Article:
Heel ulcerations are a significant burden of care in both hospital and long-term care settings. The presence of peripheral arterial disease as a contributing factor to delayed healing is often not recognized, resulting in prolonged healing and high patient morbidity and mortality. Formal vascular evaluation and intervention is often not performed as these patients can have palpable pedal pulses while having localized ischemia of the heel. As routine noninvasive vascular studies can be affected by medial calcinosis and collateralization and do not specifically assess tissue perfusion to the heel, a false sense of security of adequate perfusion for healing can result...
March 1, 2018: Foot & Ankle Specialist
Élie Besserer-Offroy, Patrick Bérubé, Jérôme Côté, Alexandre Murza, Jean-Michel Longpré, Robert Dumaine, Olivier Lesur, Mannix Auger-Messier, Richard Leduc, Éric Marsault, Philippe Sarret
The apelinergic system is an important player in the regulation of both vascular tone and cardiovascular function, making this physiological system an attractive target for drug development for hypertension, heart failure and ischemic heart disease. Indeed, apelin exerts a positive inotropic effect in humans whilst reducing peripheral vascular resistance. In this study, we investigated the signaling pathways through which apelin exerts its hypotensive action. We synthesized a series of apelin-13 analogs whereby the C-terminal Phe13 residue was replaced by natural or unnatural amino acids...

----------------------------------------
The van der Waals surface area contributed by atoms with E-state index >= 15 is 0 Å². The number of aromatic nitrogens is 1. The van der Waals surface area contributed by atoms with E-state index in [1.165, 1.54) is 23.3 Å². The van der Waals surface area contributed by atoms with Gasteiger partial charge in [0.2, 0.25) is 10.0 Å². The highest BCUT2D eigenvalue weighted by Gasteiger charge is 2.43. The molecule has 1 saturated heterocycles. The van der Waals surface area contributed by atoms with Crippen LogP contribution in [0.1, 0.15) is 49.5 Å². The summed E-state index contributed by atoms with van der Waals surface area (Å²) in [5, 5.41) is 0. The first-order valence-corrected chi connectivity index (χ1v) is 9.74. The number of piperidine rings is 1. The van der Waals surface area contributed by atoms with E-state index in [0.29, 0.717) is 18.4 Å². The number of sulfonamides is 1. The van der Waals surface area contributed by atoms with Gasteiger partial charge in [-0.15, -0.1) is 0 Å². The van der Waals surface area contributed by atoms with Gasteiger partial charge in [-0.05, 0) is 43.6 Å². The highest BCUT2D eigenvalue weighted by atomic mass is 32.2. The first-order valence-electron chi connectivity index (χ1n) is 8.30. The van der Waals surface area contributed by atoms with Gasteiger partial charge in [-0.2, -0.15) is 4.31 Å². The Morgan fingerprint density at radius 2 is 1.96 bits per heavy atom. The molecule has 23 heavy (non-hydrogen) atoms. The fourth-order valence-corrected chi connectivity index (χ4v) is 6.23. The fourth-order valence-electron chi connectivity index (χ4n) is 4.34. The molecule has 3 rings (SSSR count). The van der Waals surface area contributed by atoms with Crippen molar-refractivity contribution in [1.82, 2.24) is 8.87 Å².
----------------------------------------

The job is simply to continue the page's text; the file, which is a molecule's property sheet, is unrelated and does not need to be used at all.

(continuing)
March 9, 2018: Pharmacological Research: the Official Journal of the Italian Pharmacological Society
Kenneth Abreo, Adrian Sequeira
Stents are ubiquitously utilized in coronary and peripheral arterial disease. Interventional nephrologists, however, place stents in the venous outflow of the arteriovenous access. Stenosis is the predominant pathology that causes access dysfunction and will ultimately lead to thrombosis if uncorrected. Angioplasty and stent deployment are the current techniques available to combat stenosis. From initial bare metal stainless steel stents, the current generations of stents used are predominately covered nitinol stents...
March 1, 2018: Journal of Vascular Access
Chakradhari Inampudi, Emmanuel Akintoye, Tomo Ando, Alexandros Briasoulis
Peripheral arterial disease (PAD) refers to narrowing of the peripheral arteries and atherosclerosis is the most important cause. In patients with PAD, revascularization is the preferred therapeutic strategy; nonetheless several patients are not deemed candidates for it due to advanced disease or several comorbidities. The main target of therapeutic angiogenesis is to promote development of new arterial vessels and improve perfusion of ischemic tissue. Angiogenic growth factors such as vascular endothelial growth factor (VEGF), fibroblast growth factor (FGF), hepatocyte growth factor (HGF), administered intramuscularly or intra-arterially, have been shown to promote angiogenesis and development of collateral vasculature in preclinical studies...
March 9, 2018: Current Opinion in Pharmacology
Ángel Herráiz-Adillo, Iván Cavero-Redondo, Celia Álvarez-Bueno, Johana Bidner, Vicente Martínez-Vizcaíno, Blanca Notario-Pacheco